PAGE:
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Journal of Robotics
Volume 2011 (2011), Article ID 679875, 6 pages
Research Article

The Need for High-Fidelity Robotics Sensor Models

1Mobility Systems Branch, Geotechnical and Structures Laboratory, US Army Engineer Research and Development Center, 3909 Halls Ferry Road, Vicksburg, MS 39180, USA
2National Robotics Engineer Center, Carnegie Mellon University, Ten 40th street, Pittsburgh, PA 15201, USA

Received 11 January 2011; Accepted 7 September 2011

Academic Editor: Lyle N. Long

Copyright © 2011 Phillip J. Durst et al. This is an open access article distributed under the Creative Commons Attribution License, which permits unrestricted use, distribution, and reproduction in any medium, provided the original work is properly cited.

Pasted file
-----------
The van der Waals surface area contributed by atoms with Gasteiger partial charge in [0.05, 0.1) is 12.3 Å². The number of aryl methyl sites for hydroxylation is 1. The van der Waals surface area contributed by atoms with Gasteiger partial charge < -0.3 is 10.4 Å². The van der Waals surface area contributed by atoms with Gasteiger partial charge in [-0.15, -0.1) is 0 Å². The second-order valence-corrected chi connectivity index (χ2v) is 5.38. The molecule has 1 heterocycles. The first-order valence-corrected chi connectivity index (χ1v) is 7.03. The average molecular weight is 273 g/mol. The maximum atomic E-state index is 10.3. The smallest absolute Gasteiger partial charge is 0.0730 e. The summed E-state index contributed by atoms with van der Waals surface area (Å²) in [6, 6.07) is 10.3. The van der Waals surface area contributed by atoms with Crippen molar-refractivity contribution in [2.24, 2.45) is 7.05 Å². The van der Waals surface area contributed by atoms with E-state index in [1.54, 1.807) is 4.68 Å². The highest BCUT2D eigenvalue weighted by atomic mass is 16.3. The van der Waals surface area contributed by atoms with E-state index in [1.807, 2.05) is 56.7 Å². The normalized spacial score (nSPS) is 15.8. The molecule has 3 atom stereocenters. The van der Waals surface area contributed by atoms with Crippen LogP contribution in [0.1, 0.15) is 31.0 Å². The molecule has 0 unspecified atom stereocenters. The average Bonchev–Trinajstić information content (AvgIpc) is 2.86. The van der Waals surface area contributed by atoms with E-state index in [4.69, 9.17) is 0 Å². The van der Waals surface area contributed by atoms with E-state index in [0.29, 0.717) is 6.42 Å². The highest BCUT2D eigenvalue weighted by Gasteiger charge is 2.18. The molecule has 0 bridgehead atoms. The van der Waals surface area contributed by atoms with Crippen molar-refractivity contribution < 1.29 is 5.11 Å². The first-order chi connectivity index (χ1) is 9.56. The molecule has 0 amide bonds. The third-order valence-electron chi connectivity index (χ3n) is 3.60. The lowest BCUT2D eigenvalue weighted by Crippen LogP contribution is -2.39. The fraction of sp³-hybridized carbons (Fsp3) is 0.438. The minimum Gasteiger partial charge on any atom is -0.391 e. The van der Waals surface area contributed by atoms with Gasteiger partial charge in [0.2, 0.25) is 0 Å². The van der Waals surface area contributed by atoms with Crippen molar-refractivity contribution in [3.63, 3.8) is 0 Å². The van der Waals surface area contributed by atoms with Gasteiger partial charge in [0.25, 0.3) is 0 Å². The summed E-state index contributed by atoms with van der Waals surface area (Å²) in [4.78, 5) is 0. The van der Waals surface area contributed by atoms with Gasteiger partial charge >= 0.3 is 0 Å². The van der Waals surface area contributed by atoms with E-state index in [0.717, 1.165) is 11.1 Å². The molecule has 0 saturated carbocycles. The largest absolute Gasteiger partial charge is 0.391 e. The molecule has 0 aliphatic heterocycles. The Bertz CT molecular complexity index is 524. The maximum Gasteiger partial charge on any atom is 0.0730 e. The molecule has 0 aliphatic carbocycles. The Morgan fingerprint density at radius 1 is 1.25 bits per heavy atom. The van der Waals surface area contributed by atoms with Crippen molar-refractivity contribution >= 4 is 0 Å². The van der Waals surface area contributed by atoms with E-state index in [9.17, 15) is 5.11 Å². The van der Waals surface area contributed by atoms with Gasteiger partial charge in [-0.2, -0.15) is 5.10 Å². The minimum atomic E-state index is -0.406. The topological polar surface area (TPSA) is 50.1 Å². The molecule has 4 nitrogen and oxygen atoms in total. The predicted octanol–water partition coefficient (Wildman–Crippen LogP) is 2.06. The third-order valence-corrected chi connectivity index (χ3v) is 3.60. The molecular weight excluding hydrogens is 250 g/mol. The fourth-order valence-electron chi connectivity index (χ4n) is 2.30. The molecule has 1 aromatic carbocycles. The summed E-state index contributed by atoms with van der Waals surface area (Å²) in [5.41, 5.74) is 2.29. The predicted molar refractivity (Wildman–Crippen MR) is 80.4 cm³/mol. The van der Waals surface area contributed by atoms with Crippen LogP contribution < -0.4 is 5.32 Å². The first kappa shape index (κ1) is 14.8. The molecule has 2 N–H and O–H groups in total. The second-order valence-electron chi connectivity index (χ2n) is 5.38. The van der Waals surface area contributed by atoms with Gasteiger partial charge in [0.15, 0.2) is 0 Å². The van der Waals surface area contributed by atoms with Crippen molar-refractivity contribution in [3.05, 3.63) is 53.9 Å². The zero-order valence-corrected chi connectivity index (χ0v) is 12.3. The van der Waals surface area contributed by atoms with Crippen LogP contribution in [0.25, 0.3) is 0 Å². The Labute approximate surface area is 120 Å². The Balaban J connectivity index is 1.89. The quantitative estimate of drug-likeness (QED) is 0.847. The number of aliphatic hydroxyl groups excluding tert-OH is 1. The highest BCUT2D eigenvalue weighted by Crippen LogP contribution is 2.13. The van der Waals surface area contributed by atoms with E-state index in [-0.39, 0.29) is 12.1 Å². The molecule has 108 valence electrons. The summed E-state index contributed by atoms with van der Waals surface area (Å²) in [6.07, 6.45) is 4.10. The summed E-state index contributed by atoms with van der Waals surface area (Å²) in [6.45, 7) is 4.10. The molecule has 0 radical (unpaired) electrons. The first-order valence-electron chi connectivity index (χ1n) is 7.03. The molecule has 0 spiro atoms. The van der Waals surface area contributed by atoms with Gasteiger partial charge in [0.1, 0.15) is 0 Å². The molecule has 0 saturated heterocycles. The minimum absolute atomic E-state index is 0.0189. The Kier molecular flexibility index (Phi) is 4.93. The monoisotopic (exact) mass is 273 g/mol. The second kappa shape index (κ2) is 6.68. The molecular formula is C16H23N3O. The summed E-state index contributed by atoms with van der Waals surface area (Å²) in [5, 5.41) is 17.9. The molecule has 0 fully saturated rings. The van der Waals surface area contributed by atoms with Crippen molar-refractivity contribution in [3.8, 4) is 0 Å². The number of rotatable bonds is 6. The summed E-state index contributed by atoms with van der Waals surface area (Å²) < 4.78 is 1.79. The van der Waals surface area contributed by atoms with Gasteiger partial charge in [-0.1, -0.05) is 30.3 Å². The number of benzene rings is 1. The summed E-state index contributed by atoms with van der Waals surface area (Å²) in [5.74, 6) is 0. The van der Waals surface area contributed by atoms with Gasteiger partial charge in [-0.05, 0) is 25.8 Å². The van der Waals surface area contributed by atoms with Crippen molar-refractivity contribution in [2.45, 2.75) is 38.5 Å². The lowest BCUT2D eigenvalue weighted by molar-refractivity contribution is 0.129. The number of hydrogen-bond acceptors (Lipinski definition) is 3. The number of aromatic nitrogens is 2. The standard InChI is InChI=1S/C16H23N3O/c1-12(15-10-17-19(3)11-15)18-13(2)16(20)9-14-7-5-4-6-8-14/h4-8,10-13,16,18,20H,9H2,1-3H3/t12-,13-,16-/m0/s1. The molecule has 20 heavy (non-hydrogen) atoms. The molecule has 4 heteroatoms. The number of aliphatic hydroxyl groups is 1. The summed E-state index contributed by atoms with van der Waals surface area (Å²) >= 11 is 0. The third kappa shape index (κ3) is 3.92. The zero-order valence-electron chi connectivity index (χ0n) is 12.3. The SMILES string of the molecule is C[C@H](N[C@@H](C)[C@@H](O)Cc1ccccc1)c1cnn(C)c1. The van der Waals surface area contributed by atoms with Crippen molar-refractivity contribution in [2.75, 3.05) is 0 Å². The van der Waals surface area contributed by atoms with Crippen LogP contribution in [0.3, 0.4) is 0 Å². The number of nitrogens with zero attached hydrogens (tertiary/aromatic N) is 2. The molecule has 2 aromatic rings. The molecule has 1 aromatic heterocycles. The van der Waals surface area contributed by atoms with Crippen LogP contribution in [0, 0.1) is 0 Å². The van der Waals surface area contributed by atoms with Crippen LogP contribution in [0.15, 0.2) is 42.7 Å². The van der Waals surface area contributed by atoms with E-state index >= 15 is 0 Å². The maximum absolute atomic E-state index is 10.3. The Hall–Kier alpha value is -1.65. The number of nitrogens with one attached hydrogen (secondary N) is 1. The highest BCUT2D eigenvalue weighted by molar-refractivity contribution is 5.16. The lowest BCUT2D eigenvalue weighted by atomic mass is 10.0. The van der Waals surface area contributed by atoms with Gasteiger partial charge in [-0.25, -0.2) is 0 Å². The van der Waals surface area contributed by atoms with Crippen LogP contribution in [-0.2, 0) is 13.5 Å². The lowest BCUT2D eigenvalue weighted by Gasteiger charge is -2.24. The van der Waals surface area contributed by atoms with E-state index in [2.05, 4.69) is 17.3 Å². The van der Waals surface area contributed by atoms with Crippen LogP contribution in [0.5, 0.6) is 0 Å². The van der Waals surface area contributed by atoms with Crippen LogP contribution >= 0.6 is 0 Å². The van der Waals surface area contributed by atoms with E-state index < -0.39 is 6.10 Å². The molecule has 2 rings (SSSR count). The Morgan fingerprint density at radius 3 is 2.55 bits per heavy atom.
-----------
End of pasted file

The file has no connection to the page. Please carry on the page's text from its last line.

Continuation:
Simulations provide a safe, controlled setting for testing and are therefore ideal for rapidly developing and testing autonomous mobile robot behaviors. However, algorithms for mobile robots are notorious for transitioning poorly from simulations to fielded platforms. The difficulty can in part be attributed to the use of simplistic sensor models that do not recreate important phenomena that affect autonomous navigation. The differences between the output of simple sensor models and true sensors are highlighted using results from a field test exercise with the National Robotics Engineering Center's Crusher vehicle. The Crusher was manually driven through an area consisting of a mix of small vegetation, rocks, and hay bales. LIDAR sensor data was collected along the path traveled and used to construct a model of the area. LIDAR data were simulated using a simple point-intersection model for a second, independent path. Cost maps were generated by the Crusher autonomy system using both the real-world and simulated sensor data. The comparison of these cost maps shows consistencies on most solid, large geometry surfaces such as the ground, but discrepancies around vegetation indicate that higher fidelity models are required to truly capture the complex interactions of the sensors with complex objects.